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Yoda image by Mario Eppinger from Pixabay

Leaky tap photo by Luis Quintero from Pexels

Fence photo by Min An from Pexels

Recycle image by 95C from Pixabay

Encode image by Gerd Altmann from Pixabay

Elephant image by Sasin Tipchai from Pixabay

Enablers, Not Doers

How do you run effective Platform Engineering teams?

All organizations have Platform Engineering teams in one form or the other; these are centralized engineering teams providing building blocks for other engineering groups within the company. The customers for these teams are the internal engineers, not the end-users of the product.

For Platform Engineering teams to be effective, do not strongly couple them with the other engineering groups. Even though these are centralized engineering teams, they should operate in a decentralized manner. Platform Engineering teams should follow the mantra of Loosely coupled but strongly aligned with the other engineering teams. To achieve this, view Platform Engineering teams as enablers, not as doers.

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The build engineering team creates tools and resources so that any team in the organization can deploy their builds to production, i.e., the Build engineering team enables you to deploy builds using the tools they create; they do not deploy the build for you.

The performance engineering team creates tools and frameworks for you to identify performance bottlenecks, i.e., the performance engineering team enables you to identify performance bottlenecks using the tools they build; they do not identify performance bottlenecks for you.

The security engineering team creates tools and libraries for you to identify security loopholes, i.e., the security engineering team enables you to identify security holes using the tools they build; they do not identify security loopholes for you.

This is how organizations should mold and communicate the role of Platform Engineering teams. Positioning the Platform Engineering teams as doers instead of enablers makes them the bottleneck for other teams to get their work done.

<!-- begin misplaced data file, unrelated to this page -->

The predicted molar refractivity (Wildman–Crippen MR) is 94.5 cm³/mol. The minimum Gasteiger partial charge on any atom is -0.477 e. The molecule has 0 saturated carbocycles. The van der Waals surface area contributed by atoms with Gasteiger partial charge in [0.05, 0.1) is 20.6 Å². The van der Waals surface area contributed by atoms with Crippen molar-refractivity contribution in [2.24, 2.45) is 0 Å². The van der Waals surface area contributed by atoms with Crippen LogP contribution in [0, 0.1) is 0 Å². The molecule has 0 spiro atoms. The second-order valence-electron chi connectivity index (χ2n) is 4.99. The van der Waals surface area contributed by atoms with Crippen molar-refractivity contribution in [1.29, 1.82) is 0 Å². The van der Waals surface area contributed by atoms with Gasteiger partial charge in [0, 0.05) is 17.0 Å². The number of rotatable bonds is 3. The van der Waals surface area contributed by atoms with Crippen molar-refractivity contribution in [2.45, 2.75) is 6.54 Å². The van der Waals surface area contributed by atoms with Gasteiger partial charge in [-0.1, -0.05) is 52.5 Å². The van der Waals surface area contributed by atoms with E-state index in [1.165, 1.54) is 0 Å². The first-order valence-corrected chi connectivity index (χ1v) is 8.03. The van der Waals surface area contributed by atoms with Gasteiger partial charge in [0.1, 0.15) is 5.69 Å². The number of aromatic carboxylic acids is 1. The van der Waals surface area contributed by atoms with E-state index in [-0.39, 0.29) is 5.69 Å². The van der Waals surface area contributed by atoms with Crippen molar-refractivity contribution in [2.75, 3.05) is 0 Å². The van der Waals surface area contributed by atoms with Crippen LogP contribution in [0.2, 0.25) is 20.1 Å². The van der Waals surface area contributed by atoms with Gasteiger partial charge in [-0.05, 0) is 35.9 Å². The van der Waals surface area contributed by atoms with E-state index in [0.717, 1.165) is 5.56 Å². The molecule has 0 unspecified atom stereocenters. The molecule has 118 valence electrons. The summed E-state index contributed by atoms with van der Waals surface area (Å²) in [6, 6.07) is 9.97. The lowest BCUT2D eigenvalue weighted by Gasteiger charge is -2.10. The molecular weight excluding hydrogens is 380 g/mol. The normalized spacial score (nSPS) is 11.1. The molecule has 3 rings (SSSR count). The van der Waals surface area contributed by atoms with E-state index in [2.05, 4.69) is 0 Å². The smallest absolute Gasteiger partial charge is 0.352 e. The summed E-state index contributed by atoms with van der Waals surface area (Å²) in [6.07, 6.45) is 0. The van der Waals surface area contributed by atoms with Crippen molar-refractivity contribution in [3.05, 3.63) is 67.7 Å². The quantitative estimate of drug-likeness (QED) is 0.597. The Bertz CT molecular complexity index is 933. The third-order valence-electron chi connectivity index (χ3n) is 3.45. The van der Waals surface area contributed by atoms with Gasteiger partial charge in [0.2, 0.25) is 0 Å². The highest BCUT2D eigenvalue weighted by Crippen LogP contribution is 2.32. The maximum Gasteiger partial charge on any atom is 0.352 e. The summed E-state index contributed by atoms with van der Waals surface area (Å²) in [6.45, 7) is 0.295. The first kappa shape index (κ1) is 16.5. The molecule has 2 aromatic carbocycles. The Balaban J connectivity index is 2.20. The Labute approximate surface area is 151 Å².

Other teams rely on Platform Engineering teams for their success. You do not want them second-guessing whether the Platform Engineering teams are doing their job or not. They need to trust the Platform Engineering teams with their critical workloads. Without trust, everything breaks, leading to unnecessary back and forth, sapping the energy of all parties involved.

To build this culture of trust, Platform Engineering teams should focus on observability, performance, and stability.

Lack of observability creates anxiety. If the build engineering team does not give a dashboard where one can see the progress of builds, history of builds, and create alerts on build failure – teams would be anxious about their builds. They would bug the Build Engineering team on this, causing stress all around. Observability is a must for creating a culture of zero stress and anxiety.

Documentation is a subset of observability. Once the Platform Engineering team releases a tool or an API, others should be able to use them without intervention from the Platform Engineering team. To achieve this, Platform Engineering teams should focus on clear and concise documentation.